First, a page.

family. Good Luck

[deleted account]

The breastmilk is better than either one. ;)

Gatorade is too strong for a toddler's system... according to my doctor, but mixed 50/50 w/ water is ok. Only on occasion though. According to my dentist though... sports drinks are worse on teeth than even soda, so it is a RARE, RARE occasion when I give it to my kids. ;)

Lacey - posted on 12/06/2009

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Have you tried the pedialyte popsicles the offer? the kids LOVE em ( and to be honest they dont taste bad at all!)

Regina - posted on 12/06/2009

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gatorade is high in sodium and suger...not so good for kids...i give mine bottled smart water...thats the only way theyll drink it and it has the electrolytes..try giving her a "special" cup just for sick days with the smart water in it.

[deleted account]

Thanks Ladies! I have stuck to my guns with the pedialyte, and she is now drinking almost one ounce at at time. I have to keep offering her something to drink of course, and I will switch between sips of water from mommy's glass and her own sippy or bottle with the pedialyte. Thanks for your help!

Veronica - posted on 12/05/2009

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My Daughter drinks watered down Gatorade but not when she is sick. She doesn't like pedialyte so I get the pedialyte popsicles and dilute them with some h2o she loves it and it keeps her hydrated.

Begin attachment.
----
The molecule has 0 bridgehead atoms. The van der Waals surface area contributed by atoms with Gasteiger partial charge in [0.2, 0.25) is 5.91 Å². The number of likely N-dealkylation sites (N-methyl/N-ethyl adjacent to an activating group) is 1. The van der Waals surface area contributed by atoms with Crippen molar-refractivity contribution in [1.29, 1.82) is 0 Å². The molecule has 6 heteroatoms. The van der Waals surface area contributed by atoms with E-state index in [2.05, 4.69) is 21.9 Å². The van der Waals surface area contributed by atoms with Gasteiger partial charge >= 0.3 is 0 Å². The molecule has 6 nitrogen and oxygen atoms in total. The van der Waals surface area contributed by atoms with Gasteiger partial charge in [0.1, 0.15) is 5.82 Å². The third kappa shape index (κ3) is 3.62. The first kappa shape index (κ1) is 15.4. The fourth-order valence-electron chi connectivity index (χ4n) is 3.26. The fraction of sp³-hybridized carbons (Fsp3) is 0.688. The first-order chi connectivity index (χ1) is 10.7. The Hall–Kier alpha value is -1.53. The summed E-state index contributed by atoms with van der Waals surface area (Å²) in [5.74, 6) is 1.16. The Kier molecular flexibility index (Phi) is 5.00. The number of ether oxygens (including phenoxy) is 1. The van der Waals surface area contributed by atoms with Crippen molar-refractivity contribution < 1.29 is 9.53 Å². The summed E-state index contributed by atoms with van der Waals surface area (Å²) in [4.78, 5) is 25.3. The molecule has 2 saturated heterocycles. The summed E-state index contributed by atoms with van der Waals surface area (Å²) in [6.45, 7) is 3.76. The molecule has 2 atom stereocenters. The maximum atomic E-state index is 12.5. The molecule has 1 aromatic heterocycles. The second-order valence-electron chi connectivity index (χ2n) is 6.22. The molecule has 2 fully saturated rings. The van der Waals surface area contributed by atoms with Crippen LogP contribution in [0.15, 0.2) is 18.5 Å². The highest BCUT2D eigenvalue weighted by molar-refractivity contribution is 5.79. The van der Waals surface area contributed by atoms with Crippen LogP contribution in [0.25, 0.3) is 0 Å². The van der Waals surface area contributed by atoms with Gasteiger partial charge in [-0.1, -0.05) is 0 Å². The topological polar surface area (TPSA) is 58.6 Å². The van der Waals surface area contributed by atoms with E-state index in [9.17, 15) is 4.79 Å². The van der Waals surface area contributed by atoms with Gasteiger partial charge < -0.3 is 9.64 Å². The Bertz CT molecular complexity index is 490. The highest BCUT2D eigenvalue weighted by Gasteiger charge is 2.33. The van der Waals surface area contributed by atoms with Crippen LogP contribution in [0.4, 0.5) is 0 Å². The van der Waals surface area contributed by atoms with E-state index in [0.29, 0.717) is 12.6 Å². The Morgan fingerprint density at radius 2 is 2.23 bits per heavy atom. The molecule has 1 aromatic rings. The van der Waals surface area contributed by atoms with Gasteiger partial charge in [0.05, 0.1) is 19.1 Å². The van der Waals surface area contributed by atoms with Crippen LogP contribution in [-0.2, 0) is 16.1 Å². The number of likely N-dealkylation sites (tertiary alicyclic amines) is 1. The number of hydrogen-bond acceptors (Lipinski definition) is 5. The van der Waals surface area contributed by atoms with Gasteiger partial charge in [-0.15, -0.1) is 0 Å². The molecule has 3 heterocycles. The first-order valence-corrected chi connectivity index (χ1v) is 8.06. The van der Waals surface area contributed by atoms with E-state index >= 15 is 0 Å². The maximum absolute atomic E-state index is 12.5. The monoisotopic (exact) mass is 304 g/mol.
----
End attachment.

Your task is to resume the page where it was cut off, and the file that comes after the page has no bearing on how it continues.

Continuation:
Dulcie - posted on 12/05/2009

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I gave my kids gatorade because their doctor recommended it. Dilute it with some water so its not to stronge.tastes better than pedialyte

[deleted account]

We have tried giving pedialyte several times to our now 12 MTH old daughter with little success. She just doesn't seem to like the taste. She isn't a big juice drinker, and will drink water only if offered from a regular glass. She has had diarrhea for about 11 days now on and off. She is still breast fed and has shown more interest in breast milk and less in food. Her cousin is 6 MTHS older then her and always has Gatorade in his bottle when they come to visit. His parents say it is the same as Pedialyte and that is what he gets when he is sick (seems to get it all the time though).Are they any tricks or flavors of Pedialyte that work best? Is Gatorade safe for a 1 YEAR old?